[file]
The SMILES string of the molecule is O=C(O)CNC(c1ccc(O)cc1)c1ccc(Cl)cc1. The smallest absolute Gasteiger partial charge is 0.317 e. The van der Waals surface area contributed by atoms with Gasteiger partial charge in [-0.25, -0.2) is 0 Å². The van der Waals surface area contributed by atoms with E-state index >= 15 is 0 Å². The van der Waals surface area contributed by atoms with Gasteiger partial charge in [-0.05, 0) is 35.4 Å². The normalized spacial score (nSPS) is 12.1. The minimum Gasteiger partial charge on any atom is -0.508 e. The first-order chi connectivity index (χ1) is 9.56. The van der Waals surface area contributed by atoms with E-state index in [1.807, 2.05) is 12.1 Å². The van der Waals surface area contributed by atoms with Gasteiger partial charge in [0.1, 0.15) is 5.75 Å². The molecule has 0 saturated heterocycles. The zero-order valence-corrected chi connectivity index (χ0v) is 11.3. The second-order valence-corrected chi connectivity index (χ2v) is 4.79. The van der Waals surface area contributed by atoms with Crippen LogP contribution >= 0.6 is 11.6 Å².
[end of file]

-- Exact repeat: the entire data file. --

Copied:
The SMILES string of the molecule is O=C(O)CNC(c1ccc(O)cc1)c1ccc(Cl)cc1. The smallest absolute Gasteiger partial charge is 0.317 e. The van der Waals surface area contributed by atoms with Gasteiger partial charge in [-0.25, -0.2) is 0 Å². The van der Waals surface area contributed by atoms with E-state index >= 15 is 0 Å². The van der Waals surface area contributed by atoms with Gasteiger partial charge in [-0.05, 0) is 35.4 Å². The normalized spacial score (nSPS) is 12.1. The minimum Gasteiger partial charge on any atom is -0.508 e. The first-order chi connectivity index (χ1) is 9.56. The van der Waals surface area contributed by atoms with E-state index in [1.807, 2.05) is 12.1 Å². The van der Waals surface area contributed by atoms with Gasteiger partial charge in [0.1, 0.15) is 5.75 Å². The molecule has 0 saturated heterocycles. The zero-order valence-corrected chi connectivity index (χ0v) is 11.3. The second-order valence-corrected chi connectivity index (χ2v) is 4.79. The van der Waals surface area contributed by atoms with Crippen LogP contribution >= 0.6 is 11.6 Å².